In my experience as a reader there are two distinct versions of this: those that are believable, and those that are not. And for me, this believability factor is really all about one thing – Does the writer make e feel like the character is really there?

I read a book recently which takes place largely in free-fall. Where it fell short for me was in the details that were missing. The author told me it was free-fall, made things float around, had characters navigate themselves around the habitat by pushing off of things, and so on. And maybe that would have been sufficient if the characters were raised in free-fall. But these were characters new to the experience. And what was missing for me was how did life in free-fall feel different from the life they were used to? How did it feel to swallow? What was it like trying to go to sleep with no “down?” Did it annoy them to have their hair floating around them like they were under water all the time?

Are these details important to the plot? Not necessarily (although an of these could be the perfect thing to hinge a plot-turn around), but that’s not the point. These kind of little details anchor your reader in your setting, in your character’s head, and in your story. This worked for Harry Potter; everyone at Hogwarts had grown up with pumpkin juice, but for Harry it was a brand new experience. Being in Harry’s head we got to be introduced to this new taste sensation. If we had been in Ron’s head, this would have been glossed over, like what it feels like to put on socks.

In the book my daughter and I are writing now (about to be writing; we’re plotting), the contemporary main character is transported to Ireland in 1507. Broadly speaking, everything is going to be vastly different. It would be overwhelming to dwell on every detail. There will be a period of reverse future-shock (“past-shock?”) when she realizes nothing about this world is familiar, but after that, after we move on, we must find ways to make the experience of daily life in sixteenth century Ireland seem real. And this is where we must put the “life” in daily life.

Not in the big things – traveling everywhere on-foot, no telephones, everyone talks funny – but in the small things. What is it like getting dressed when you don’t understand how the clothes work? What does it feel like after you haven’t had a bath in week? How does the air smell different? What does the water taste like? Why does everyone keep looking a me funny?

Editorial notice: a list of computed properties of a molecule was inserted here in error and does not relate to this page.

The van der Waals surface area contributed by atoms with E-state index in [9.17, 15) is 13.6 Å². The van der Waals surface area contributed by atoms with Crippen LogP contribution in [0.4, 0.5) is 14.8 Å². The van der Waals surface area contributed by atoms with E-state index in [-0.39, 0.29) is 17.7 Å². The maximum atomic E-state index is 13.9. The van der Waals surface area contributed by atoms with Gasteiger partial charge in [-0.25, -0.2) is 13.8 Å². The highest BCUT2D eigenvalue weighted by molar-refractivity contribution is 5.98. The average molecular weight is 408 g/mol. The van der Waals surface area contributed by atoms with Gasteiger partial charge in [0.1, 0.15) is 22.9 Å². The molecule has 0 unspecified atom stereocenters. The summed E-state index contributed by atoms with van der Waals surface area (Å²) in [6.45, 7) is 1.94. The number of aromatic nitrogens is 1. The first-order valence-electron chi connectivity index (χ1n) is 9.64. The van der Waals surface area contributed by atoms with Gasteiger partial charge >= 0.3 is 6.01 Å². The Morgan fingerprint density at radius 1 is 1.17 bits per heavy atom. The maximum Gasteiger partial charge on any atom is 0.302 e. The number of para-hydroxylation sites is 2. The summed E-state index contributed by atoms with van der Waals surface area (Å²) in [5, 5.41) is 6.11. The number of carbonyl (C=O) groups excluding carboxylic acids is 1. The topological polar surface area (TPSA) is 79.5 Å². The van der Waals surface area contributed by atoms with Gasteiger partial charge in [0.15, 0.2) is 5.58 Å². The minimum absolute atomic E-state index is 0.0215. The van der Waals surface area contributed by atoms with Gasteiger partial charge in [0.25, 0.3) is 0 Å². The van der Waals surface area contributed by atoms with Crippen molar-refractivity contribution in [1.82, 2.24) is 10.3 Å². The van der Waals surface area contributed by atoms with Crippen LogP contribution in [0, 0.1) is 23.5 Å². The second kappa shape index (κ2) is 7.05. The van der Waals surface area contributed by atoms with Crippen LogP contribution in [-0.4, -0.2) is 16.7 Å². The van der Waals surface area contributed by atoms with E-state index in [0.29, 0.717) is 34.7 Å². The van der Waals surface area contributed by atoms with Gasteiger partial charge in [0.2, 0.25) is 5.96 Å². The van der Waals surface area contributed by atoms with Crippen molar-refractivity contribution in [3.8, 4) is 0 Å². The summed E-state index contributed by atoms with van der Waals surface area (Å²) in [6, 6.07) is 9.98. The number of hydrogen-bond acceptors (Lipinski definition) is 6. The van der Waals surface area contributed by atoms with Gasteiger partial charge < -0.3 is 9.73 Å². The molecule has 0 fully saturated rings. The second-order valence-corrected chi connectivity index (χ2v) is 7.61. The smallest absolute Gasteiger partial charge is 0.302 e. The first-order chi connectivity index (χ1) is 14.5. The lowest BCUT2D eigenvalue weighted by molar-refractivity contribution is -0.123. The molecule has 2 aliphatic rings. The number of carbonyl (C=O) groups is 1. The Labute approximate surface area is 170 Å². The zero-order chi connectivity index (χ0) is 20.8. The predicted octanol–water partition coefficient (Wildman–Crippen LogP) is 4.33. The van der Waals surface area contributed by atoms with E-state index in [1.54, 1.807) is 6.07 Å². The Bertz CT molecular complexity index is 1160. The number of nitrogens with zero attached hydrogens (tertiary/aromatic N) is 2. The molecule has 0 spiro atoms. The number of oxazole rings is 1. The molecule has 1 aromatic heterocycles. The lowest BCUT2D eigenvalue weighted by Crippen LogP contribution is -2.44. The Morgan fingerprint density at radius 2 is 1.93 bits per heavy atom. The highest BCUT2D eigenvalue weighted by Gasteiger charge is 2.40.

The thing about future-shock (and past-shock) is not the big changes – you expect those. It’s the little changes. Hair styles. Food. Popular music. Think of it another way: what if you only travelled ten years into the future? You wouldn’t expect to suddenly see hovercars or countries with completely different borders. But remember, the iPhone is only eight years old. If you arrived here from 2005, you would be astonished to find everybody walking around with mobile devices that respond to voice commands and that can make video calls in the middle of nowhere. If you told a story about that time jump and only mentioned that we now have a black president but didn’t mention mobile devices, you would be missing a huge part of the daily life experience.

The problem as a writer, of course, is that in this particular case, most history books deal with only the very big things, and do not give you a lot of details about what beds felt like 500 years ago. Or what shoes felt like, or what soap smelled like. And those are the details I need most of all.


My daughter and I have been querying our book for only about three months. We’ve sent out a baker’s dozen queries. And out of those thirteen, we’ve only actually received six rejections. Plus one request for a full, still outstanding.

But still, mostly rejections. And that’s okay – we expected that. Except that we also have entered several pitch contests, and we’ve never gotten past the first round. I wrote about this experience a few weeks ago, but for some reason, this latest rejection and some comments we received on our latest version of our first page triggered something. Something I’ve never really faced before, not like this.

It triggered doubt.

I’m really questioning our entire opening, now, and I have started composing a new one. I have made changes to our first 250 words probably half a dozen times over the last couple of months, and my daughter keeps asking why. Mostly it’s been feedback – most of it very helpful – and my desire make the first 250 as hook-y as possible. To get past that first round in the next contest. But also because these most recent comments pointed out that the entire concept of my opening scene is flawed. I won’t go into why, but this means that I am cutting it and going back to the drawing board.

But here’s the thing about doubt. It doesn’t go away just because you do something about the think you have doubts about – it hangs around and outstays its welcome, and makes you question everything you do after that, too. In other words I’m doubting the new stuff, too.

I think I’ll just sit on this for a few days, then haul it out and look at it again. Who know; this doubt may have caused me to abandon a perfectly good opening, and all of this new effort is unnecessary.

If nothing else, it will have been a good exercise.